Published in tandem with Frantumaglia is The Beach at Night, an illustrated children’s book that tells the story of a lost doll (a theme readers will recognise from Ferrante’s other works). It was perhaps surprising that Ferrante would chose to produce a children’s book; her worlds are violent, raw and often unforgiving – not what you’d necessarily expect from a children’s author. The Beach at Night focuses on the tale at the center of The Lost Daughter, Ferrante’s 2006 novel that she considers a turning point in her development as a writer. This time, the tale takes the form of a fable, told from the point of view of the doll Celina, who is lost overnight on a beach during a family outing. In typical Ferrante fashion, we see Celina dealing with many of the sensations adult characters do throughout her novels: jealousy, abandonment, sadness and dark dreams. That is, until the sun comes up and Celina is happily found.
What happens to Celina during that long night on the beach could be described as scary, especially to children aged six to ten, at which the book is aimed. But as Daniela Petracco of Europa Editions said in an interview with The Guardian, it is “a little creepy, but, you know, it’s Ferrante. It was never going to be a sunny story.” In a Times review, the book is “a dark tale with a complex girl-doll heroine and a malevolent male baddie for brave little readers.” In The Washington Post, “Ferrante has started a debate over whether a children’s book she’s about to publish is appropriate for children.” Entertainment Weekly even put together a list of the book’s five scariest lines.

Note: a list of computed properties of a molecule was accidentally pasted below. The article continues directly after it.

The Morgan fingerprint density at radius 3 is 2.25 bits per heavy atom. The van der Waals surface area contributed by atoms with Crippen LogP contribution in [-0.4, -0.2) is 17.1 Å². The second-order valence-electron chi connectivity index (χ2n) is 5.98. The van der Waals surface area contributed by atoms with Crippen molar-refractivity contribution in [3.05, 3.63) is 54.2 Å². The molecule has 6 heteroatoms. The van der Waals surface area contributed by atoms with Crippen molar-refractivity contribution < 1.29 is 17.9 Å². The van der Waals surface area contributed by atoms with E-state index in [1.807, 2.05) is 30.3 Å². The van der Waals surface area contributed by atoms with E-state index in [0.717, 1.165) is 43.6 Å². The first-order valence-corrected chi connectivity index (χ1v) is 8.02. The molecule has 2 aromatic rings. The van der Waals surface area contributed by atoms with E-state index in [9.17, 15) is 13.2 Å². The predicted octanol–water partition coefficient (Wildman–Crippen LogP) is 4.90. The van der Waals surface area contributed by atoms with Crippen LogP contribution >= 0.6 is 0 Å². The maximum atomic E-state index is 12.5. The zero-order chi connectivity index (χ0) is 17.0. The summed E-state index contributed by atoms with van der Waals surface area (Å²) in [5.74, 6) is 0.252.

Ultimately though, this is a tale for children, with a happy ending and a strong message. It is also a tale for adults, especially Ferrante fans who will recognise her unique style in its pages. With dream-like illustrations from Mara Cerri, The Beach at Night is a children’s book that only Ferrante could have written, and we can expect it to be a major title in the run up to Christmas.